“When would you anticipate that the deal would be official and could be made public?” Paskvan asked Sullivan. “What’s the timeline on that — is that 90 days, 45 days?”

Sullivan replied: “You know, Mr. Chairman, I really don’t know. Our interest would be soon. In some ways those discussions right now are ... the timeline of those, we’re not necessarily driving that anymore.”

The other committee co-chairman, Republican Sen. Tom Wagoner of Kenai, said he’s been involved with the issue of Point Thomson development through three administrations, and he congratulated Sullivan on getting this far.

“I know it’s been a real battle that started with the Murkowski administration and went right on through,” Wagoner said. “Well, it’s very, very essential to the completion of the large pipeline.”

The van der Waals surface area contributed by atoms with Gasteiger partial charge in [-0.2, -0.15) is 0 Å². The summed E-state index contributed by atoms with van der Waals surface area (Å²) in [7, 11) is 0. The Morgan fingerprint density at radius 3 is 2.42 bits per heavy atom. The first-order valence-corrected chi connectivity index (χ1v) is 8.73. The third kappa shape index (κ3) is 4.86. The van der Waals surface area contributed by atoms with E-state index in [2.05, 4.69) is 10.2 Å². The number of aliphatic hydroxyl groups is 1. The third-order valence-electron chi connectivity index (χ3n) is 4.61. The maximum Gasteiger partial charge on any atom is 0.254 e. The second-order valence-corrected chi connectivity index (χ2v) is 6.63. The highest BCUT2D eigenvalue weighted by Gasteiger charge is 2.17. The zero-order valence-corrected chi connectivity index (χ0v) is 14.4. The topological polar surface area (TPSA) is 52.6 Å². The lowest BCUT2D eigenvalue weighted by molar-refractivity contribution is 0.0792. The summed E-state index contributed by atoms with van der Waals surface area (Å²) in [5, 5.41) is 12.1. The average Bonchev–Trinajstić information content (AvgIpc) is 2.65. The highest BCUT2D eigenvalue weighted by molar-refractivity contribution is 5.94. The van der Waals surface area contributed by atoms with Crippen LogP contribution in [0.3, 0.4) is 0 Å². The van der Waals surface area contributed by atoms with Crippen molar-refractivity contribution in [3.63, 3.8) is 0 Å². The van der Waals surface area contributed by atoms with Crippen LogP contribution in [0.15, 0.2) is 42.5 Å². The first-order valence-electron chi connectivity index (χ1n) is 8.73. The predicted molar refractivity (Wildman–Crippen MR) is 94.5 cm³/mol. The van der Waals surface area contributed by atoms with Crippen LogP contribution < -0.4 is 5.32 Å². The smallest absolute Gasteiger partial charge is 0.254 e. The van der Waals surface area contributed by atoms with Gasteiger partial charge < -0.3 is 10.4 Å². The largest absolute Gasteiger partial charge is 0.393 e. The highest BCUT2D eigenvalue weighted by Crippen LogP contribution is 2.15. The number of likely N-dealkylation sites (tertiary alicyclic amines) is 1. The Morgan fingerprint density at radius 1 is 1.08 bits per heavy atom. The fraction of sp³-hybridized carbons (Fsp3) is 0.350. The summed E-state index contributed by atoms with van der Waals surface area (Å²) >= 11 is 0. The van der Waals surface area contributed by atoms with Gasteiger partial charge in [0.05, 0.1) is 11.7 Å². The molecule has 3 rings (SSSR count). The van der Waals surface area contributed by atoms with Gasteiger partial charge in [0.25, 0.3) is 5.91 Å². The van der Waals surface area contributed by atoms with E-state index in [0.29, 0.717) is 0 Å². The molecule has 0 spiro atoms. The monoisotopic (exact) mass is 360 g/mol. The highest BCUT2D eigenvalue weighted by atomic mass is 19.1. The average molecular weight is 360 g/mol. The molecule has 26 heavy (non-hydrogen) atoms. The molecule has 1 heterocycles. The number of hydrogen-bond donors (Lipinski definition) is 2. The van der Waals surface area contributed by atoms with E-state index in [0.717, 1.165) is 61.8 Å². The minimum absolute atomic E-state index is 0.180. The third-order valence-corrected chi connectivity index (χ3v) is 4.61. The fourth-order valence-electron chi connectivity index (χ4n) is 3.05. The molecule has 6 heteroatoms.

“Sen. Wagoner, we’re not, it’s not over yet,” Sullivan said. “As you know, anytime you work on settling litigation it’s never easy. You never get fully everything you want.”

What sort of development?

Sullivan noted that, while Point Thomson gas is considered important for a North Slope gas pipeline, the field also is rich in petroleum liquids, and production of those liquids could help stem the oil throughput decline on TAPS, the trans-Alaska pipeline system.
While construction of a gas line appears far from imminent, with no project yet confirmed, ExxonMobil itself created an incentive for wrapping up a Point Thomson deal as quickly as possible.

The company has pledged to begin production of 10,000 barrels a day of natural gas condensate, a liquid hydrocarbon, from Point Thomson by year-end 2014.

Already, the company has drilled two wells at Point Thomson, having obtained special permission from DNR in 2009 to sink the holes on two of the unit’s 31 leases. ExxonMobil and its partners proceeded with the drilling as part of a strategy to hang onto the field, which is worth billions of dollars.

But the Nabors 27-E rig used to drill the wells has been demobilized, and ExxonMobil would appear to have a tight window now for installing facilities to produce the condensate by the 2014 deadline.